Story 2014-09-05 2S3Q IBM seeks end to conventional HDDs

IBM seeks end to conventional HDDs

in hardware on (#2S3Q)
story imageIBM, 1950s inventor of modern hard drives, is said to be working on a new technology to replace their creation.
Saving files to memory is something that's supposed to be mostly invisible for the end user. We don't need to think about it; it just has to work. But whether it's a solid-state or hard disk drive, conventional storage solutions have their limitations -- namely, speed, rewritability and durability. A team at IBM Research's Almaden facility in California has a cure for all of that and it's called "racetrack memory."
The new technology is said to be far faster than solid state, and far more durable.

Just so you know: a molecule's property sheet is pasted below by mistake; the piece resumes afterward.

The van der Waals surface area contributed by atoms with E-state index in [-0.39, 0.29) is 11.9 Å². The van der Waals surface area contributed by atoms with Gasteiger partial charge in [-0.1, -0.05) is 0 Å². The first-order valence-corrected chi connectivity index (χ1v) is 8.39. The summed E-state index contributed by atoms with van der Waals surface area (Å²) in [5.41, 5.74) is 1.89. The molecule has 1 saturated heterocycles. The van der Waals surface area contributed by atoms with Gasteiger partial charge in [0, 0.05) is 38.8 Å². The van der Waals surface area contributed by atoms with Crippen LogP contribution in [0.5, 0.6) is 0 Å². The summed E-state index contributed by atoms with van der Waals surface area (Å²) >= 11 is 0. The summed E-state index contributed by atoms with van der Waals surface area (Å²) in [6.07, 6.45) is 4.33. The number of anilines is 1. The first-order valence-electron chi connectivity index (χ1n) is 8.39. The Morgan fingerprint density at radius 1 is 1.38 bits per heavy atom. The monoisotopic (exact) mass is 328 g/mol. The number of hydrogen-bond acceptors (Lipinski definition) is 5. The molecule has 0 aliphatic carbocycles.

Reply 4 comments

That'd be nice (Score: 2, Funny)

by on 2014-09-05 21:32 (#2S3V)

I'd love to see IBM ship some hot new tech. Seems like it's been a long time.

Oldest drive I've use: IBM 10Meg hard drive. Used it as an end table. It was short of 3' tall and weighed about 100 pounds.

Low on details (Score: 1, Informative)

by Anonymous Coward on 2014-09-06 10:59 (#2S3Z)

Unfortunately the article is low on details.

I get that it is yet another technology aiming at nonvolatile memory. But how does it compare to all the other technologies, like MRAM, FRAM, FeRAM, ...

In short: Why should I assume that this is the future of nonvolatile memory, and not one of the other candidates?

Or at least give us the relevant data points, so we can dig up the same data for other contenders and do the comparison ourselves.
What is the read speed? Write speed? Durability of the stored information? How much energy does it cost to write a bit? To read a bit? Is it random access, or is it just erasable blocks like in Flash?